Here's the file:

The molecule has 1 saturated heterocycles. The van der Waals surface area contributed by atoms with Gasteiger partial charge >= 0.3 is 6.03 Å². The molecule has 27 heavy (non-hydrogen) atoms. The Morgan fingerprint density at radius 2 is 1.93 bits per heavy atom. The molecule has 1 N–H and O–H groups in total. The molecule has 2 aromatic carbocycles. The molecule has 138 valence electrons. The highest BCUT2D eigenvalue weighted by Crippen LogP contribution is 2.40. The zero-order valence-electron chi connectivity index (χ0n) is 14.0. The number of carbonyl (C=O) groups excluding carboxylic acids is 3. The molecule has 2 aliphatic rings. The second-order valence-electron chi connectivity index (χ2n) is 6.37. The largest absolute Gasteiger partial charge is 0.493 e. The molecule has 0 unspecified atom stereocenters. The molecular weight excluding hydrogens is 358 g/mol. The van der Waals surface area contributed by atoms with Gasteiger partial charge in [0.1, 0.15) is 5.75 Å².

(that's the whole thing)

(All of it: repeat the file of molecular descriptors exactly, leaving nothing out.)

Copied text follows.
The molecule has 1 saturated heterocycles. The van der Waals surface area contributed by atoms with Gasteiger partial charge >= 0.3 is 6.03 Å². The molecule has 27 heavy (non-hydrogen) atoms. The Morgan fingerprint density at radius 2 is 1.93 bits per heavy atom. The molecule has 1 N–H and O–H groups in total. The molecule has 2 aromatic carbocycles. The molecule has 138 valence electrons. The highest BCUT2D eigenvalue weighted by Crippen LogP contribution is 2.40. The zero-order valence-electron chi connectivity index (χ0n) is 14.0. The number of carbonyl (C=O) groups excluding carboxylic acids is 3. The molecule has 2 aliphatic rings. The second-order valence-electron chi connectivity index (χ2n) is 6.37. The largest absolute Gasteiger partial charge is 0.493 e. The molecule has 0 unspecified atom stereocenters. The molecular weight excluding hydrogens is 358 g/mol. The van der Waals surface area contributed by atoms with Gasteiger partial charge in [0.1, 0.15) is 5.75 Å².